A tokamak achieves fusion using magnets that whip hydrogen plasma (a charged gas) around a circular vessel, heating the gas to 100 to 300 million degrees.
Scientists can also trigger fusion by blasting fuel with lasers. In August, California scientists made a net energy gain by firing a building-sized laser at fusion fuel, producing 3.15 megajoules of energy from 2.05 megajoules.
“It’s not a spontaneous energy source, but an energy amplifier,” Burr said. “You put energy into it and then more energy is produced.”
The next step is to develop the hardware that can maintain consistent, safe and commercially viable fusion power that offsets the enormous amounts of energy used to fire a laser or launch a tokamak.
“It’s not about 105 percent more energy. It’s about achieving more like 500 to 1000 percent or more. We have to get there commercially.”
Enter Burr’s student. As part of the program, honors student Harvey Ling created a tokamak design for his senior thesis using a vacuum vessel made of stainless steel, electromagnets, copper cables and superconductors.
“It’s super surprising that there isn’t enough traction and interest in this area,” Ling said. “Many people don’t know what nuclear fusion is. They say, “Oh, I heard that’s just a myth.” But I think, no, I’m actually working on nuclear fusion. This is a unique opportunity to complete my studies with a bang.”
The Tokamak fits on a tabletop and is not used for fusion for now. But students will use the machine to conduct superheated plasma experiments to help industry partners accelerate fusion research, for example by studying how the machines handle plasma flares.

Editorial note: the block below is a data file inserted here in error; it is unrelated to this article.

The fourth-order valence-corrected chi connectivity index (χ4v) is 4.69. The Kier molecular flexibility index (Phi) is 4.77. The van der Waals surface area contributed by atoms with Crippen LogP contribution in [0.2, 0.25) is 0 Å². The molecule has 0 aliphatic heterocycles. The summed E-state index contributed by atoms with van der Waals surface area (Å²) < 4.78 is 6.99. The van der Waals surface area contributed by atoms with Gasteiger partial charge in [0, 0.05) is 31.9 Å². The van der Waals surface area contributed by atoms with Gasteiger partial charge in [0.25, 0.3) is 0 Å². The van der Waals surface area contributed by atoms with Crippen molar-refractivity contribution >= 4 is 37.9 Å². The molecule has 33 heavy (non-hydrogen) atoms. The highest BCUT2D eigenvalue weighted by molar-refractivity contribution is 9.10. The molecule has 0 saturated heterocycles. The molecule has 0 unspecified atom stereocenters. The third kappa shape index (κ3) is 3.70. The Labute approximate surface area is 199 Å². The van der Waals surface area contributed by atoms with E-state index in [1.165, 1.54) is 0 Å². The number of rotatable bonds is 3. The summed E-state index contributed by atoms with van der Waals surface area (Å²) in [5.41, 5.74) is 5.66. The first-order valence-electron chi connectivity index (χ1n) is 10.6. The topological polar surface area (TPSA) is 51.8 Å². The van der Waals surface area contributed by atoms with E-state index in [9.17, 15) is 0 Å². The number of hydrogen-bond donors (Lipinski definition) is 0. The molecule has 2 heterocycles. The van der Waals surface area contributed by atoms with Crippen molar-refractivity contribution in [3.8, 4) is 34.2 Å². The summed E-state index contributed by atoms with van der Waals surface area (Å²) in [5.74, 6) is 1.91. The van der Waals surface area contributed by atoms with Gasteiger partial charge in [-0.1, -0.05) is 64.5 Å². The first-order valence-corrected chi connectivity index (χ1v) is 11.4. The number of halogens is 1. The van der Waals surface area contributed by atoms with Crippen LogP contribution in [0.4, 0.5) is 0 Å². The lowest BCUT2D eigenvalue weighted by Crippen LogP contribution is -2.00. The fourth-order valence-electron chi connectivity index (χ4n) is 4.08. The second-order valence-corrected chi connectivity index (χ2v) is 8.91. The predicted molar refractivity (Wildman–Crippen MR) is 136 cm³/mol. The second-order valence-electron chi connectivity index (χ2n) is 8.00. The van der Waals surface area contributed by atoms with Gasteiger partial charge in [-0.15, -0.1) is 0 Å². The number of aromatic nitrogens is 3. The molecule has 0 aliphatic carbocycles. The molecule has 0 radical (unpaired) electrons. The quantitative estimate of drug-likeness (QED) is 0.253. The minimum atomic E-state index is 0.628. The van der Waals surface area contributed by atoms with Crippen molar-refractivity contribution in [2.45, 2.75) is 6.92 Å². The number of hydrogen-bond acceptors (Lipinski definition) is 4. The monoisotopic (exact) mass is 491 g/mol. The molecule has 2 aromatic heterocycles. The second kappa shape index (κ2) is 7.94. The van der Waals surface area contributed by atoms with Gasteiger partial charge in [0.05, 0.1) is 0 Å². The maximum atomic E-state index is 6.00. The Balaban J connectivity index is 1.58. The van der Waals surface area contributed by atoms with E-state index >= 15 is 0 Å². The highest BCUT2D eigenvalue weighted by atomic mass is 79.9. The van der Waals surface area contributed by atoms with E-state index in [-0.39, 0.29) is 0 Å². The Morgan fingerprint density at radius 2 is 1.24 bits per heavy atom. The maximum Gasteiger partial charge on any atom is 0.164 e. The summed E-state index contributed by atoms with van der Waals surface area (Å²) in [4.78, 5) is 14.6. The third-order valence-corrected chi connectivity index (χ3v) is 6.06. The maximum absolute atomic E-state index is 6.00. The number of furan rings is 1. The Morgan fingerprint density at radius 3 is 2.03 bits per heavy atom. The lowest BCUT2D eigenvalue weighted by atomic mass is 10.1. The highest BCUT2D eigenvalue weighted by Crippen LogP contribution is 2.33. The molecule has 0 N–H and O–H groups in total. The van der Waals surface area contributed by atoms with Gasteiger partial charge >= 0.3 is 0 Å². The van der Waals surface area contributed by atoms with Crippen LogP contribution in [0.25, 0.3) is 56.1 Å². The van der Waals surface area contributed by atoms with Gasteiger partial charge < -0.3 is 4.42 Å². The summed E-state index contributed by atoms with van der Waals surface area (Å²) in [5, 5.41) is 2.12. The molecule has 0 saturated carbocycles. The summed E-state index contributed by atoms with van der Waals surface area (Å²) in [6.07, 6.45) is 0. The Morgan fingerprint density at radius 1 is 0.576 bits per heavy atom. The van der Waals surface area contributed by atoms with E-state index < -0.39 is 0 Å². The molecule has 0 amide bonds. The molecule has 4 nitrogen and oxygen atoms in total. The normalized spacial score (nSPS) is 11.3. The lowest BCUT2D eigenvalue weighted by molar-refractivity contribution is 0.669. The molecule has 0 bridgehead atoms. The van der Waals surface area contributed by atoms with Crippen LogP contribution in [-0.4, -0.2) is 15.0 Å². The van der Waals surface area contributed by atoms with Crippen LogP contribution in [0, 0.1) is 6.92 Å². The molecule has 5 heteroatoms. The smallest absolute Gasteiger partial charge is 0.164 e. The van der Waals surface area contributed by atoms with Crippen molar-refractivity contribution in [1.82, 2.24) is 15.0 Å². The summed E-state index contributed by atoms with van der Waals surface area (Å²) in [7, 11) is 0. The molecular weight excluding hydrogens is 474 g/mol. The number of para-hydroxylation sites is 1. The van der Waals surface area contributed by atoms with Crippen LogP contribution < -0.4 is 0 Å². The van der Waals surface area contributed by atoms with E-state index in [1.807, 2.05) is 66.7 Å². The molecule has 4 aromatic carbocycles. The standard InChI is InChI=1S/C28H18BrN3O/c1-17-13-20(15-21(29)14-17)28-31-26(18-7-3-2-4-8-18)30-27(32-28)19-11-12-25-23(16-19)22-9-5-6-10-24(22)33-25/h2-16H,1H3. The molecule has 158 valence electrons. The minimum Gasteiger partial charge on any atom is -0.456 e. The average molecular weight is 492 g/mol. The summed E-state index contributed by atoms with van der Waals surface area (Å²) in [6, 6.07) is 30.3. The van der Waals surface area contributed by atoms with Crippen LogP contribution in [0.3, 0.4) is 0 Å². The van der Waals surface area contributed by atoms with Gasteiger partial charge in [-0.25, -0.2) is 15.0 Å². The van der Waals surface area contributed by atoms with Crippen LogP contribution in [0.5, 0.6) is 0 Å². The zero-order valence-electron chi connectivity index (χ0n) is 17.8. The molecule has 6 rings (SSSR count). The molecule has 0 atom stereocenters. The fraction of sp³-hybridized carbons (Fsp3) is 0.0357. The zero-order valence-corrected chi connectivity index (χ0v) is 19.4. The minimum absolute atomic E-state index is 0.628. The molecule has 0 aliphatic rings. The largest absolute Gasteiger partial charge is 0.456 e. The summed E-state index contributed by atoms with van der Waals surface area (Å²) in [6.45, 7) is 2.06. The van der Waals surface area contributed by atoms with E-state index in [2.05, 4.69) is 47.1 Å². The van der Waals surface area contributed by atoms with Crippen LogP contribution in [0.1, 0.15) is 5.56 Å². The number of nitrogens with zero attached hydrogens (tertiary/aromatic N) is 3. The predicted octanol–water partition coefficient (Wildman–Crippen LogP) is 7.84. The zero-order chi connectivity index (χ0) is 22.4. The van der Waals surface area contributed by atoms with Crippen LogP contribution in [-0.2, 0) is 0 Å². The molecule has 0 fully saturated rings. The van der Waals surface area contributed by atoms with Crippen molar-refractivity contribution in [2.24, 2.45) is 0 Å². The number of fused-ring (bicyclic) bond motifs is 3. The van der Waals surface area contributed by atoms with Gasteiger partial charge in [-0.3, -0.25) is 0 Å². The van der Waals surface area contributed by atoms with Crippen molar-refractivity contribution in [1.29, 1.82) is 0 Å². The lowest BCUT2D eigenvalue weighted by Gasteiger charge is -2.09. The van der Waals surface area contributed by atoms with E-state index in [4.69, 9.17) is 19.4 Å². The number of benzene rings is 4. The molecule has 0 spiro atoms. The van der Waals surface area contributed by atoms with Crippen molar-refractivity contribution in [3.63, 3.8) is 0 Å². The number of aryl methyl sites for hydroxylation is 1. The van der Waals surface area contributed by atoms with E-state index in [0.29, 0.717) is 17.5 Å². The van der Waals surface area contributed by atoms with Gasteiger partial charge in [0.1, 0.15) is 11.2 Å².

The program also aims to attract new talent to nuclear engineering.
“Graduates with knowledge of fusion energy will be the biggest obstacle to making fusion a reality,” Burr said. “We have investments, but we lack people.”
While experts say the technology won’t develop fast enough to help decarbonize energy grids and curb the climate crisis, fusion energy could determine how we power civilization in the second half of this century.
Most experts believe the technology will be commercially viable in 15 to 20 years, although scientists have been saying this since the 1950s. But with private investment topping $6 billion ($9.4 billion), the race to nuclear fusion is gathering pace.
“It’s just endless possibilities, right?” said Ling. “Students and technical staff need to be trained to be ready for this new nuclear society.”